Membership Requirements of the MSHRM

Founding partner of Tanoury, Nauts, McKinney & Garbarino, PLLC, Cullen McKinney is an experienced attorney who focuses on legal issues involving medical malpractice. Dedicated to staying up-to-date on changes within the field, Cullen McKinney belongs to several professional organizations, including the Michigan Society of Healthcare Risk Management (MSHRM).

Committed to increasing awareness and risk reduction within the healthcare field, MSHRM provides high-quality educational programs and monitors various events that influence the industry. The society maintains a list of members and institutions so other members can easily find individuals to consult and network with.

Membership to MSHRM is open to hospital or healthcare provider employees who participate in risk management and safety functions at their organization. This includes safety officers, patient representatives, and quality improvement professionals, along with insurance brokers or other companies that benefit the interests of healthcare providers. Attorneys who represent healthcare providers may also join the society if they are referred by an active member. The annual membership dues for active members are $250.

The society also offers associate/student memberships for individuals who are interested in furthering MSHRM goals, or studying in a related field. Students interested in joining must fax a copy of either their membership card showing their status as a full-time student, or a copy of a recent transcript, along with a completed application. Associate/student member dues are $125 a year.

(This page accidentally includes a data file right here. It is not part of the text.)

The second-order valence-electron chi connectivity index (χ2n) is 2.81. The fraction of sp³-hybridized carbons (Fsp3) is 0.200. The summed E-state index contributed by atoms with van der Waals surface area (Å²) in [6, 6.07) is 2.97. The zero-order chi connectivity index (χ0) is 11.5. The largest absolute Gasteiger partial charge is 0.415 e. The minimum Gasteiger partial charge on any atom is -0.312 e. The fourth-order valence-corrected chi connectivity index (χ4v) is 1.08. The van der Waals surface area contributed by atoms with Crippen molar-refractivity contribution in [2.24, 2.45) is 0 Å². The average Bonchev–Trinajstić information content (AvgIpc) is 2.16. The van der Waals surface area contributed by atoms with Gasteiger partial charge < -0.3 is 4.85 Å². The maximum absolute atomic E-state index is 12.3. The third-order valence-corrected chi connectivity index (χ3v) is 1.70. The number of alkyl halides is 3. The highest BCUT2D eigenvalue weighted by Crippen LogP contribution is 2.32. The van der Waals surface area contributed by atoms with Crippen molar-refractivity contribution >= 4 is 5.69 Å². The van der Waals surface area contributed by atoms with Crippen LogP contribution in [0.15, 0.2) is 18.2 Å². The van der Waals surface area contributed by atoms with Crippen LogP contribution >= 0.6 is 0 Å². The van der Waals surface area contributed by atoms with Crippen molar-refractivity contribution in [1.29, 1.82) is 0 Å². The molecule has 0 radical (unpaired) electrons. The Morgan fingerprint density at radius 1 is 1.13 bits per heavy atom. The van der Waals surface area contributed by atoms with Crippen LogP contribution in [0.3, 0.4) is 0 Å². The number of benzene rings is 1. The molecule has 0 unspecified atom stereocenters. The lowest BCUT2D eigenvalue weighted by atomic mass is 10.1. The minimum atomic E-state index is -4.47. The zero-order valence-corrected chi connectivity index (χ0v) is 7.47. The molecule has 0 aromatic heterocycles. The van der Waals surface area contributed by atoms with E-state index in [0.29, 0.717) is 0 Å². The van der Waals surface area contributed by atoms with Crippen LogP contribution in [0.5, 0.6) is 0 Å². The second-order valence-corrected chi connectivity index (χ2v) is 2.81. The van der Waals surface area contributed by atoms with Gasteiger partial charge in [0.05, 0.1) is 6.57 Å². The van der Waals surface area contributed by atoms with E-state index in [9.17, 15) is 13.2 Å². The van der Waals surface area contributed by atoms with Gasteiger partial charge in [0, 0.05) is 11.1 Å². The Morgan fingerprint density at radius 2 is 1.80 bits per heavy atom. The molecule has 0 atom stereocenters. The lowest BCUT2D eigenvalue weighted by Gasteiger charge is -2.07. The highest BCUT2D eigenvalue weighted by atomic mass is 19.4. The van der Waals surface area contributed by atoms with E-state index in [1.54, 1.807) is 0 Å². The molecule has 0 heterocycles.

Preventing Medication Errors in the Hospital

A Michigan-based litigation attorney, Cullen McKinney is a founding partner of Tanoury, Nauts, McKinney & Garbarino, PLLC. A 2008 Super Lawyers Rising Star, Cullen McKinney represents medical professionals and hospitals in the defense of medical malpractice and has written several presentations on related subjects, including issues involving medication errors.

Medication errors can be caused by several things, from unclear dosages to patient mix-ups; regardless of what caused the error, preventing mistakes is an important part of keeping patients safe and healthy. There are several ways to prevent medication errors in hospitals, several of which occur when writing prescriptions. When indicating a medication or drug for a particular patient, writing clear instructions about dosage, frequency, and route of administration is an important part of minimizing medication error. Further, check each individual’s medication history and ask what, if any, drugs they are currently taking to ensure something is not prescribed that may cause an adverse reaction.

Using computerized software also decreases medication errors by taking out many of the common human errors. Such systems as a Computerized Physician Order Entry (CPOE) or Computerized Decision Support System (CDSS) allow for the ordering of tests, medications, and procedures through the computer, thus removing the possibility of error caused by poor handwriting. The systems also check new orders as they are made and automatically scan for negative drug interactions and appropriate doses. Implementing pharmacist-assisted rounds provides physicians with further support during the process of prescribing medication, giving them another expert source on effective medicines and doses.